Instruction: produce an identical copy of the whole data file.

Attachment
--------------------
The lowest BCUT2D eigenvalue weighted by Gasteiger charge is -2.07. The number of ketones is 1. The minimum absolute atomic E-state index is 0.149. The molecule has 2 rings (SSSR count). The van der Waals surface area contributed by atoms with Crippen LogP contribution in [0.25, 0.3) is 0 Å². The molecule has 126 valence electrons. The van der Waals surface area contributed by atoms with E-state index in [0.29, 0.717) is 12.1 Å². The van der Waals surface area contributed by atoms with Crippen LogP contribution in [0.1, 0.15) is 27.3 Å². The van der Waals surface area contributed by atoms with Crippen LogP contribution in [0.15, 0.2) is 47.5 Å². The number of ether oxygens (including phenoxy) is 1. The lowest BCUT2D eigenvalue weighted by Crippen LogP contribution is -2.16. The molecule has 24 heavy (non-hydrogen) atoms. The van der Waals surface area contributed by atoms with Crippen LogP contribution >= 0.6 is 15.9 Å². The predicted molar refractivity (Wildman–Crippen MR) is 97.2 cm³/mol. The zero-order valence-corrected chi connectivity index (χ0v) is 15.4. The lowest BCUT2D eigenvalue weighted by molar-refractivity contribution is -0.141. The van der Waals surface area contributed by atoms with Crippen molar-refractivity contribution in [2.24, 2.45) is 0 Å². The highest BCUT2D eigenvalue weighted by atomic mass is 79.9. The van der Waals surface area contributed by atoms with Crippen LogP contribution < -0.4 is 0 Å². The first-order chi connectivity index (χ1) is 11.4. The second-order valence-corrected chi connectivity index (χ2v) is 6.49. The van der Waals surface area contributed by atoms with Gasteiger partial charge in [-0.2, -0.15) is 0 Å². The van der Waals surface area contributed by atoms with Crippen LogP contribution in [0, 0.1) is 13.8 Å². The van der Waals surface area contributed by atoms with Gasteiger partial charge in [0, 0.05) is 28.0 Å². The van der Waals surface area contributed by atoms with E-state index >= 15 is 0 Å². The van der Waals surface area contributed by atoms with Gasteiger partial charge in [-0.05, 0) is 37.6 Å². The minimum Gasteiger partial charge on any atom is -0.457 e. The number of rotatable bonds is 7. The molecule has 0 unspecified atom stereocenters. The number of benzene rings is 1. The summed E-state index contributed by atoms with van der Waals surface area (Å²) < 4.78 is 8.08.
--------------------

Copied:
The lowest BCUT2D eigenvalue weighted by Gasteiger charge is -2.07. The number of ketones is 1. The minimum absolute atomic E-state index is 0.149. The molecule has 2 rings (SSSR count). The van der Waals surface area contributed by atoms with Crippen LogP contribution in [0.25, 0.3) is 0 Å². The molecule has 126 valence electrons. The van der Waals surface area contributed by atoms with E-state index in [0.29, 0.717) is 12.1 Å². The van der Waals surface area contributed by atoms with Crippen LogP contribution in [0.1, 0.15) is 27.3 Å². The van der Waals surface area contributed by atoms with Crippen LogP contribution in [0.15, 0.2) is 47.5 Å². The number of ether oxygens (including phenoxy) is 1. The lowest BCUT2D eigenvalue weighted by Crippen LogP contribution is -2.16. The molecule has 24 heavy (non-hydrogen) atoms. The van der Waals surface area contributed by atoms with Crippen LogP contribution >= 0.6 is 15.9 Å². The predicted molar refractivity (Wildman–Crippen MR) is 97.2 cm³/mol. The zero-order valence-corrected chi connectivity index (χ0v) is 15.4. The lowest BCUT2D eigenvalue weighted by molar-refractivity contribution is -0.141. The van der Waals surface area contributed by atoms with Crippen molar-refractivity contribution in [2.24, 2.45) is 0 Å². The highest BCUT2D eigenvalue weighted by atomic mass is 79.9. The van der Waals surface area contributed by atoms with Crippen LogP contribution < -0.4 is 0 Å². The first-order chi connectivity index (χ1) is 11.4. The second-order valence-corrected chi connectivity index (χ2v) is 6.49. The van der Waals surface area contributed by atoms with Gasteiger partial charge in [-0.2, -0.15) is 0 Å². The van der Waals surface area contributed by atoms with Crippen LogP contribution in [0, 0.1) is 13.8 Å². The van der Waals surface area contributed by atoms with Gasteiger partial charge in [0, 0.05) is 28.0 Å². The van der Waals surface area contributed by atoms with E-state index >= 15 is 0 Å². The van der Waals surface area contributed by atoms with Gasteiger partial charge in [-0.05, 0) is 37.6 Å². The minimum Gasteiger partial charge on any atom is -0.457 e. The number of rotatable bonds is 7. The molecule has 0 unspecified atom stereocenters. The number of benzene rings is 1. The summed E-state index contributed by atoms with van der Waals surface area (Å²) < 4.78 is 8.08.